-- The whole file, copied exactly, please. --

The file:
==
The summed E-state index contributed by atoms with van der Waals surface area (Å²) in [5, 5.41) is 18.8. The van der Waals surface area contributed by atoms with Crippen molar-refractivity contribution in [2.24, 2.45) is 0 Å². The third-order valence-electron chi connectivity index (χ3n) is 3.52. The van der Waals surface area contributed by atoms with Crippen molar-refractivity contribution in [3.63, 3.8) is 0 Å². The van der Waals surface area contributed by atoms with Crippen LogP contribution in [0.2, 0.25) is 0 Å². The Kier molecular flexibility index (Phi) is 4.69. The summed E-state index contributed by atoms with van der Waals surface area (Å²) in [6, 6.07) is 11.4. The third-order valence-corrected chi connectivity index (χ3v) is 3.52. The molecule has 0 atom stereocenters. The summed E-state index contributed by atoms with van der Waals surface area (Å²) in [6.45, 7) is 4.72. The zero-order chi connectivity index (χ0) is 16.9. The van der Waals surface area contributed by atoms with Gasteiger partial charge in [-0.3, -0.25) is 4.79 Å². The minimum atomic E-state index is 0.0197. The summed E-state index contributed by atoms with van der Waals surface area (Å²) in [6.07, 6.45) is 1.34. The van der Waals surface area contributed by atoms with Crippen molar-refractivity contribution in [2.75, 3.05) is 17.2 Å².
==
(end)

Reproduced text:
The summed E-state index contributed by atoms with van der Waals surface area (Å²) in [5, 5.41) is 18.8. The van der Waals surface area contributed by atoms with Crippen molar-refractivity contribution in [2.24, 2.45) is 0 Å². The third-order valence-electron chi connectivity index (χ3n) is 3.52. The van der Waals surface area contributed by atoms with Crippen molar-refractivity contribution in [3.63, 3.8) is 0 Å². The van der Waals surface area contributed by atoms with Crippen LogP contribution in [0.2, 0.25) is 0 Å². The Kier molecular flexibility index (Phi) is 4.69. The summed E-state index contributed by atoms with van der Waals surface area (Å²) in [6, 6.07) is 11.4. The third-order valence-corrected chi connectivity index (χ3v) is 3.52. The molecule has 0 atom stereocenters. The summed E-state index contributed by atoms with van der Waals surface area (Å²) in [6.45, 7) is 4.72. The zero-order chi connectivity index (χ0) is 16.9. The van der Waals surface area contributed by atoms with Gasteiger partial charge in [-0.3, -0.25) is 4.79 Å². The minimum atomic E-state index is 0.0197. The summed E-state index contributed by atoms with van der Waals surface area (Å²) in [6.07, 6.45) is 1.34. The van der Waals surface area contributed by atoms with Crippen molar-refractivity contribution in [2.75, 3.05) is 17.2 Å².